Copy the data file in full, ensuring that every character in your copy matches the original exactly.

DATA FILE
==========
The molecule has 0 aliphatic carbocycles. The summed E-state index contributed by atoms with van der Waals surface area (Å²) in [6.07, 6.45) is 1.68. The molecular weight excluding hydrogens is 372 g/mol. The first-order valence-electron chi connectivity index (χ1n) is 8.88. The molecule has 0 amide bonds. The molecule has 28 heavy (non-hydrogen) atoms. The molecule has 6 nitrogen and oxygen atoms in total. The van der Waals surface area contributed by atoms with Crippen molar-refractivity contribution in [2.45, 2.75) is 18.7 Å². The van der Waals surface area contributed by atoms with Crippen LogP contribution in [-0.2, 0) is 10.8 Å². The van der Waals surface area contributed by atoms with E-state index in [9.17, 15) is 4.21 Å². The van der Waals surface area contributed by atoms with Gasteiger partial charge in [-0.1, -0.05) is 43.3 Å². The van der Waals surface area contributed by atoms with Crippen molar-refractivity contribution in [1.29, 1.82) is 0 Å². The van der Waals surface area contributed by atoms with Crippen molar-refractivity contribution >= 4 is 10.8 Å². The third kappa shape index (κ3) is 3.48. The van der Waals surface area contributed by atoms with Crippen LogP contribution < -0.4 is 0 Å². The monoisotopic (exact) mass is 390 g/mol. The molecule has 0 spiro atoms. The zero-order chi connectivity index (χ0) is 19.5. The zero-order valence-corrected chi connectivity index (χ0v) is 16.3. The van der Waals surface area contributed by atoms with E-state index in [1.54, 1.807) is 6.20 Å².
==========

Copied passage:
The molecule has 0 aliphatic carbocycles. The summed E-state index contributed by atoms with van der Waals surface area (Å²) in [6.07, 6.45) is 1.68. The molecular weight excluding hydrogens is 372 g/mol. The first-order valence-electron chi connectivity index (χ1n) is 8.88. The molecule has 0 amide bonds. The molecule has 28 heavy (non-hydrogen) atoms. The molecule has 6 nitrogen and oxygen atoms in total. The van der Waals surface area contributed by atoms with Crippen molar-refractivity contribution in [2.45, 2.75) is 18.7 Å². The van der Waals surface area contributed by atoms with Crippen LogP contribution in [-0.2, 0) is 10.8 Å². The van der Waals surface area contributed by atoms with E-state index in [9.17, 15) is 4.21 Å². The van der Waals surface area contributed by atoms with Gasteiger partial charge in [-0.1, -0.05) is 43.3 Å². The van der Waals surface area contributed by atoms with Crippen molar-refractivity contribution in [1.29, 1.82) is 0 Å². The van der Waals surface area contributed by atoms with Crippen molar-refractivity contribution >= 4 is 10.8 Å². The third kappa shape index (κ3) is 3.48. The van der Waals surface area contributed by atoms with Crippen LogP contribution < -0.4 is 0 Å². The monoisotopic (exact) mass is 390 g/mol. The molecule has 0 spiro atoms. The zero-order chi connectivity index (χ0) is 19.5. The zero-order valence-corrected chi connectivity index (χ0v) is 16.3. The van der Waals surface area contributed by atoms with E-state index in [1.54, 1.807) is 6.20 Å².